This lecture of mine has proved a boon to several other public instructors, who have largely used it, and possibly have improved upon the original. I am sure they have not been more free than welcome. As I have taken out no letters-patent, I have never called upon them for a royalty for the use of my invention. Still, if their consciences trouble them, I am like Matthew, "at the receipt of custom." I have now resolved to print my lecture; and I hope those gentlemen will not be angry with me for stopping their borrowing, but the rather I trust they will think me generous for having refrained from publishing the lecture for so long a period as five-and-twenty years. These candles have now become "ancient lights", but I do not propose to prevent anybody's building near the premises; for they will not block up my light. These symbols have light in themselves which cannot be hid. My friends can go on delivering their own versions all the same; and if they think fit, they may use the original text also. A man who would deliver the lecture, and sell the book at the close, might drive a good trade. In any case, the subject admits of further variations, and it can never be quite exhausted so long as lecturers have brains, and lectured ones have eyes.
Candles were far more familiar objects in my boyhood than in these days of gas and electricity. Now, fathers show their boys and girls how to make gas at the end of a tobacco pipe; but in my time the greatest of wonders was a lucifer-match. Our lights were so few that they justified the wit who declared that the word "luxury" was derived from lux, the Latin for light. Assuredly, a good light is a high form of luxury. I can never forget the rushlight, which dimly illuminated the sitting- room of the old house; nor the dips, which were pretty fair when there were not too many of them to the pound; nor the mould candles, which came out only when there was a party, or some specific personage was expected. Short sixes were very respectable specimens of household lights. Composites have never seemed to me to be so good as the old sort, made of pure tallow; but I dare say I may be wrong. Nevertheless, I have no liking for composites in theology, but prefer the genuine article without compromise.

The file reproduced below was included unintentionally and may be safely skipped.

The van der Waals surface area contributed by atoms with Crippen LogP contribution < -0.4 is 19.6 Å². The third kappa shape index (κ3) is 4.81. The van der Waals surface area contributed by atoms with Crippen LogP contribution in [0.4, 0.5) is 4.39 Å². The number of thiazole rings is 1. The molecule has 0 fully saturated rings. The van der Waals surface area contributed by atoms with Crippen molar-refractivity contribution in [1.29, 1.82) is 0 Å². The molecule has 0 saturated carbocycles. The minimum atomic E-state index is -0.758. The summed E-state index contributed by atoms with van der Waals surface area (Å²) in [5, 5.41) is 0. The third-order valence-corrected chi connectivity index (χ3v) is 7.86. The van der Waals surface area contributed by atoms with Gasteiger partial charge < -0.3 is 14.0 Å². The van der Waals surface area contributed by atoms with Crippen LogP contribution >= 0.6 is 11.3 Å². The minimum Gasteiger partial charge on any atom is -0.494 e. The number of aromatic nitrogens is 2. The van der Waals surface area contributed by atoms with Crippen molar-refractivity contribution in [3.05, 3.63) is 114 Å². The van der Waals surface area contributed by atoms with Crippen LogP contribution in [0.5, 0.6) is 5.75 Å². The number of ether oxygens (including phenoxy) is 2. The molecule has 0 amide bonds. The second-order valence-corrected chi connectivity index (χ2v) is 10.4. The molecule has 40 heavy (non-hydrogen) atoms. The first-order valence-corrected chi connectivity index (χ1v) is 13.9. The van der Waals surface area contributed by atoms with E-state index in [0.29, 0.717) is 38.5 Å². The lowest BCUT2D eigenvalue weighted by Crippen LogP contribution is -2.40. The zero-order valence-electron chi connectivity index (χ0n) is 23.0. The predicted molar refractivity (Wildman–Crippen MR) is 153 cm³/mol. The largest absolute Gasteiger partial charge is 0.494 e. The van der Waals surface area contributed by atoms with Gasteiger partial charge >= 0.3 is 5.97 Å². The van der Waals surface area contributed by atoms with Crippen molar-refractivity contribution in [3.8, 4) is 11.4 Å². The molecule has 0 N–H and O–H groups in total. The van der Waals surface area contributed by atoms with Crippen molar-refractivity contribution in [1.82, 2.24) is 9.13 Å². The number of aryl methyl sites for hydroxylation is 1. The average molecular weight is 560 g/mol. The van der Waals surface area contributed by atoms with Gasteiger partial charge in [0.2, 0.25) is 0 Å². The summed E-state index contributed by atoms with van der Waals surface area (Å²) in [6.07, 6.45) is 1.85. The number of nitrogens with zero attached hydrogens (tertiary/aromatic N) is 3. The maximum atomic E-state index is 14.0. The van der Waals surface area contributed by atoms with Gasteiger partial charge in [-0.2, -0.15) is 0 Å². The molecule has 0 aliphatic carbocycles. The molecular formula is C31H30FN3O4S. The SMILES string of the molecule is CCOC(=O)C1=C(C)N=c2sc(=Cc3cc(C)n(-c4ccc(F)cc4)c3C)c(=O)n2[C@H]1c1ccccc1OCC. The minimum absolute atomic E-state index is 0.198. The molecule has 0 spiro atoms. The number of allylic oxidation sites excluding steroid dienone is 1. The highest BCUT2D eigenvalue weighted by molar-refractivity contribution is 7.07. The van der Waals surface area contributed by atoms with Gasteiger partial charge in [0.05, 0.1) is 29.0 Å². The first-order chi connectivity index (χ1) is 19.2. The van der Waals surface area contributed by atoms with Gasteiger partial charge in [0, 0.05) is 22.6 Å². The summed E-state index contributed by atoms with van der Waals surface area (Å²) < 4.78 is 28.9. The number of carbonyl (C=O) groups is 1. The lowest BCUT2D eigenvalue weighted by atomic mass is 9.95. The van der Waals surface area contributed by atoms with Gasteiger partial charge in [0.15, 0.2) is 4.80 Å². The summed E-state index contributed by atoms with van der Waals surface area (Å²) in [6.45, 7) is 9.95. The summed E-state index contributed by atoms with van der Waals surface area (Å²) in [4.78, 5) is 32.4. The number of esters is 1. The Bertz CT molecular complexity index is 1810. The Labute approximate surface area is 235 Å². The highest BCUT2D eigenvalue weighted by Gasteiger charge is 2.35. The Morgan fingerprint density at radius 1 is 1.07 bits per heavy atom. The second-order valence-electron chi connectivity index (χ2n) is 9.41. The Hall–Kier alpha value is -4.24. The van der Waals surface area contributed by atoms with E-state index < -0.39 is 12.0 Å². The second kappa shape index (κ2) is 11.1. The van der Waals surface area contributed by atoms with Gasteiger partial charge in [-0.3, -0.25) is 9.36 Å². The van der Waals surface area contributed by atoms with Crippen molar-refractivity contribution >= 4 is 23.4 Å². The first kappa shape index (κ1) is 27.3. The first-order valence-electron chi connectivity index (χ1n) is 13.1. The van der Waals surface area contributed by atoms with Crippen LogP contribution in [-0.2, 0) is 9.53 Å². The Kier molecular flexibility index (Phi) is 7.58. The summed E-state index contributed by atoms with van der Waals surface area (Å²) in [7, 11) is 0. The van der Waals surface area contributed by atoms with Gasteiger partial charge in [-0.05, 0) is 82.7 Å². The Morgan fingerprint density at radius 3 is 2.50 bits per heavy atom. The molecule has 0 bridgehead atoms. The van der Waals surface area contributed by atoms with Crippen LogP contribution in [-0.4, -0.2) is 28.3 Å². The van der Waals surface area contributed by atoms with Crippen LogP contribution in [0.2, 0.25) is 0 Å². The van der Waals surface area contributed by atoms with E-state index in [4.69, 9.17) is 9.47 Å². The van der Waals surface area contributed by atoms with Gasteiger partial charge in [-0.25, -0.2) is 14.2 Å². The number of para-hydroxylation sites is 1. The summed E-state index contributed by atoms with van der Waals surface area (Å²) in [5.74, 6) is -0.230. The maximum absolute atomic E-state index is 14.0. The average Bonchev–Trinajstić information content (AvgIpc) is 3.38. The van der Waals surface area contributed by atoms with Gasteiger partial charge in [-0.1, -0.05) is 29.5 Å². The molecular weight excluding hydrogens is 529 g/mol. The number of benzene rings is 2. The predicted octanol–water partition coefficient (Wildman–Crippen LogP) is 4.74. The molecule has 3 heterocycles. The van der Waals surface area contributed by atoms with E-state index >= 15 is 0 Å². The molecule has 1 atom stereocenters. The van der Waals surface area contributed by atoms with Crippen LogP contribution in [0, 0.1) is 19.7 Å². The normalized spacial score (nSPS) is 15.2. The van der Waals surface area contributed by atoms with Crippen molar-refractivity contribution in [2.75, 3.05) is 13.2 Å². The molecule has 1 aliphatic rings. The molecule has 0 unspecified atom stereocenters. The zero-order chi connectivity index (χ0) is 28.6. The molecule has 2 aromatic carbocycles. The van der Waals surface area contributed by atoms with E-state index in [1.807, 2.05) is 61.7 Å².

Once I thoughtlessly hung a pound of tallow candles on a clothes-horse. This construction was moved near the fire, and the result was a mass of fat on the floor, and the cottons of the candles almost divested of tallow: a lesson to us all not to expose certain things to a great heat, lest we dissolve them. I fear that many a man's good resolutions only need the ordinary fire of daily life to make them melt away. So, too, with fine professions, and the boastings of perfection which abound in this age of shams.
The candle with a rush wick was the poor man's friend. Thrifty labourers' wives made them themselves; and White, in his Selborne, has a letter which gives quite an elaborate account of this economical home manufacture. Good housewives saved the skimmings of the bacon pot, precipitated the salt, and then put a little wax from their bee-hives into the grease. The rushes were gathered in summer, and steeped in water, the rinds removed, and the pith preserved entire. To dip the rushes in the scalding fat required great care; but when the work was done, the labourer's house could be cheered in a small way with candle-light for 800 hours for three shillings. He adds that the very poor, who are always the worst economists, buy a half-penny candle every evening, and thus get only two hours' light for their money instead of eleven. Moral: there should be economy even in rushlights, how much more in consuming the light of life!
In those days it was a youthful joke to send a boy to the shop for a pound of cotton rushes. The grocer, if of an angry sort, was apt to make a rush at the lad, who thus appeared to mock him. It was in these times that we heard the story of the keeper of the chandler's-shop, who told her customers that "candles was riz." "Riz", said her neighbour, "everything is riz except my wages. But why have they riz?" "They tell me ", said the other, "that tallow has gone up because of the war with Russia." " Well ", replied the customer, "that is a queer story. Have they begun to fight by candle-light?" That woman had some inkling of the law of supply and demand. She may never have read Adam Smith, but it is possible that she was a Smith herself.
Those were the days when a wit is represented as saying to his tradesman, "I hope these candles will be better than the last." "I am sure I don't know, sir; was anything the matter with those I sent you ? "Matter enough", replied the wit; "they burned very well till they were about half gone, and then they would burn no longer." The catch is that, of course, they burned shorter.
We had practical fun with candles, too; for we would scoop out a turnip, cut eyes and a nose in the rind, and then put a candle inside. This could be judiciously used to amuse, but it might also be injudiciously turned to purposes of alarming youngsters and greenhorns, who ran away, under the apprehension that a ghost was visible. Other things beside turnips can be used to frighten foolish people; but it is a shame to use the light of truth with such a design.
I do not think I ever saw the smoke of a candle employed as Swift suggests, when he says to servants in general, "Write your own names and your sweethearts' with the smoke of a candle, on the roof of the kitchen or servants' hall, to show your learning;" but smudges caused by candle- snuffs were not unusual in slovenly rooms.